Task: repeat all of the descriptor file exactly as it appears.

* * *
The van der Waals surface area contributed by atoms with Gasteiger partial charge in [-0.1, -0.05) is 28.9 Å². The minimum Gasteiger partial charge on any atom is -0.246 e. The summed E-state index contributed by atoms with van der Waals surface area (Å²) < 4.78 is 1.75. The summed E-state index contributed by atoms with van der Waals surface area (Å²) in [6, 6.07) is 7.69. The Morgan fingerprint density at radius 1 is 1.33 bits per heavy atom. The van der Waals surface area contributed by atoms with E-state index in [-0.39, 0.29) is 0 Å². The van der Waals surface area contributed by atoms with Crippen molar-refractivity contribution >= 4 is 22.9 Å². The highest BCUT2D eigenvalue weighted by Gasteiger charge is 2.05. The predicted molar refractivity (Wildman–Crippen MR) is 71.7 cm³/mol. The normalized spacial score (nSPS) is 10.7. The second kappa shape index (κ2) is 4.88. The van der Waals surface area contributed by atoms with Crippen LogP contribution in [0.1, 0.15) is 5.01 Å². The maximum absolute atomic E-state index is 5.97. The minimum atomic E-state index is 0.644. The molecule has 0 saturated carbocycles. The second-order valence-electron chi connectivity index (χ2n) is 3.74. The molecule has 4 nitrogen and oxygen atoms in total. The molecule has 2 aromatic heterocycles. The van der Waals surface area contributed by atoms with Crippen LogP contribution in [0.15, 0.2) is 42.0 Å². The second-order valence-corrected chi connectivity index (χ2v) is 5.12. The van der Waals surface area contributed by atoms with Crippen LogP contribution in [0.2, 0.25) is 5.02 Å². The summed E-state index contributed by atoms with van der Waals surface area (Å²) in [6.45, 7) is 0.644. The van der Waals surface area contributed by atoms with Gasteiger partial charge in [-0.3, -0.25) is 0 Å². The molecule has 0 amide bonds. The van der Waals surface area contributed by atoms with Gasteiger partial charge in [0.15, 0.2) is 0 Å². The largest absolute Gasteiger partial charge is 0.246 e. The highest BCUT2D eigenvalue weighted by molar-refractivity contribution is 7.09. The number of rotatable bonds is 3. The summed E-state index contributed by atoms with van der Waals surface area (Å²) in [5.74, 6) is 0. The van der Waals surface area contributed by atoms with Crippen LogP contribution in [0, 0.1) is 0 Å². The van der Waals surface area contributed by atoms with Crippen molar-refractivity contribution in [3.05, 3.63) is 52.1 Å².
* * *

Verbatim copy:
The van der Waals surface area contributed by atoms with Gasteiger partial charge in [-0.1, -0.05) is 28.9 Å². The minimum Gasteiger partial charge on any atom is -0.246 e. The summed E-state index contributed by atoms with van der Waals surface area (Å²) < 4.78 is 1.75. The summed E-state index contributed by atoms with van der Waals surface area (Å²) in [6, 6.07) is 7.69. The Morgan fingerprint density at radius 1 is 1.33 bits per heavy atom. The van der Waals surface area contributed by atoms with E-state index in [-0.39, 0.29) is 0 Å². The van der Waals surface area contributed by atoms with Crippen molar-refractivity contribution >= 4 is 22.9 Å². The highest BCUT2D eigenvalue weighted by Gasteiger charge is 2.05. The predicted molar refractivity (Wildman–Crippen MR) is 71.7 cm³/mol. The normalized spacial score (nSPS) is 10.7. The second kappa shape index (κ2) is 4.88. The van der Waals surface area contributed by atoms with Crippen LogP contribution in [0.1, 0.15) is 5.01 Å². The maximum absolute atomic E-state index is 5.97. The minimum atomic E-state index is 0.644. The molecule has 0 saturated carbocycles. The second-order valence-electron chi connectivity index (χ2n) is 3.74. The molecule has 4 nitrogen and oxygen atoms in total. The molecule has 2 aromatic heterocycles. The van der Waals surface area contributed by atoms with Crippen LogP contribution in [0.15, 0.2) is 42.0 Å². The second-order valence-corrected chi connectivity index (χ2v) is 5.12. The van der Waals surface area contributed by atoms with Crippen LogP contribution in [0.2, 0.25) is 5.02 Å². The summed E-state index contributed by atoms with van der Waals surface area (Å²) in [6.45, 7) is 0.644. The van der Waals surface area contributed by atoms with Gasteiger partial charge in [-0.3, -0.25) is 0 Å². The molecule has 0 amide bonds. The van der Waals surface area contributed by atoms with Gasteiger partial charge in [0.15, 0.2) is 0 Å². The largest absolute Gasteiger partial charge is 0.246 e. The highest BCUT2D eigenvalue weighted by molar-refractivity contribution is 7.09. The number of rotatable bonds is 3. The summed E-state index contributed by atoms with van der Waals surface area (Å²) in [5.74, 6) is 0. The van der Waals surface area contributed by atoms with Crippen LogP contribution in [0, 0.1) is 0 Å². The van der Waals surface area contributed by atoms with Crippen molar-refractivity contribution in [3.05, 3.63) is 52.1 Å².